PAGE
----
Sergio Parisse would be lauded as the world’s best number eight if he were an All Black, according to Italy lock Quintin Geldenhuys.
Linchpin number eight Parisse must still pass one final fitness test on Friday before being cleared to face Ireland in Sunday’s crucial World Cup clash at London’s Olympic Stadium.
The 32-year-old is still battling to beat the calf haematoma that ruled him out of Italy’s opening two matches, and second row Geldenhuys admitted the Azzurri need him to “run the show” against Ireland.
“I think he’s one of the best loose-forwards in the world,” Geldenhuys said.
“If he played for New Zealand he would certainly be viewed that way. Having him back would be a mental lift for everybody this weekend.
“It just always feels like something extra for the team when he’s there. Hopefully he can come through the fitness test tomorrow and we can have him playing at the weekend.
“When I came to Italy he was already on the scene, and he’s always had this aura about him. At training he will drop goals, he will throw cut-passes and behind-the-back off-loads, he’s got everything. It’s great to play with a guy like that.
“I’m pretty sure he could do a job for us at 12, he’s got that high a skill level. As the captain from No.8, he’s got an influence in the backs as well as the forwards.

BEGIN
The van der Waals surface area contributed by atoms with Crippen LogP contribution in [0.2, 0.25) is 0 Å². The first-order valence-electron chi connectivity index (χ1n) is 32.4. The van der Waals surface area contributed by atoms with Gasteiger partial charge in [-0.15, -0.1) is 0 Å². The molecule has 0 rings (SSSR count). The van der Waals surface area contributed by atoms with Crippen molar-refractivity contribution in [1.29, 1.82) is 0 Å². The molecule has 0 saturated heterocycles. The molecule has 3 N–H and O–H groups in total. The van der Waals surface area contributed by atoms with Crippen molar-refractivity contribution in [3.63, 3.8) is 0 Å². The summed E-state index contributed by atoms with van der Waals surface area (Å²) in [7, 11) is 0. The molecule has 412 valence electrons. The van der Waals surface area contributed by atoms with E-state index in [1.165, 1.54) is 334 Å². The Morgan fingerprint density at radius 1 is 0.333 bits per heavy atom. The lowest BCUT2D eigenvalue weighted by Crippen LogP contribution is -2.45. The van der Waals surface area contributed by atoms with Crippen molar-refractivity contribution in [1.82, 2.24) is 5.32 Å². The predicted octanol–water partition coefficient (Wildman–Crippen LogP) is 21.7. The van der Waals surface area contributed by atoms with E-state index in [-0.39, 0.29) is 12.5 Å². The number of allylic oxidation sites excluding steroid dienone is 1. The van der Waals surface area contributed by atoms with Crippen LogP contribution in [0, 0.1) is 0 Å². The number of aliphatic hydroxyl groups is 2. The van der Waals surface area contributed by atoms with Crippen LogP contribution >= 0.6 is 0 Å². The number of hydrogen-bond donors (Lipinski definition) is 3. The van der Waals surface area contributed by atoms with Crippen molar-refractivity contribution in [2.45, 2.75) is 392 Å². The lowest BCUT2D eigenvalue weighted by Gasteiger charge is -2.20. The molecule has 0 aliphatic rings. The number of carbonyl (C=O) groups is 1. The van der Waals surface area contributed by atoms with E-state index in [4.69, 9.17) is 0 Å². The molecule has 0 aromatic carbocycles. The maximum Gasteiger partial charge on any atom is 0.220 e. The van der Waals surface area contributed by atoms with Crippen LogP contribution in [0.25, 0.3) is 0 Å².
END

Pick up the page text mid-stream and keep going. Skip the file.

“He can run the show from there, and that’s what we need from him at the moment.”
Saracens’ Fiji-born new recruit Samuela Vunisa would start at number eight should Stade Francais star Parisse fail Friday’s fitness test.
Italy are confident Parisse will feature at London’s Olympic Stadium on Sunday, but Geldenhuys admitted the Azzurri have spent all week laying contingency plans just in case the talismanic loose-forward misses out.
“The whole week we’ve worked around what to do if Sergio doesn’t make it back,” said Geldenhuys.
“So if he doesn’t make it we’ll be ready.
“Samuela’s a really physical player and he’s a powerful guy, so we’ll definitely use his power in breaking the line when the time’s right.
“He’s one of the youngsters coming through, he played great rugby at Zebre and Saracens wouldn’t have signed him unless he was top-quality.” South Africa-born Geldenhuys has won 59 caps since his 2009 debut for the Italians, but admitted few have carried more significance than this weekend’s World Cup battle.
Lose and Italy cannot qualify for the last eight, while victory would cement Ireland’s quarter-final spot with a game still to play in Pool D.
“We’ve got to treat this game as a final, for us to make the quarter-finals we’ve got to win,” said Geldenhuys.
“Lose and we go home, so we’ll give it our all for the result. We watched their games and the warm-up games too.
“They’ve played brilliant rugby but it’s against the so-called lesser teams. So maybe we can come out and spring a surprise against them.”
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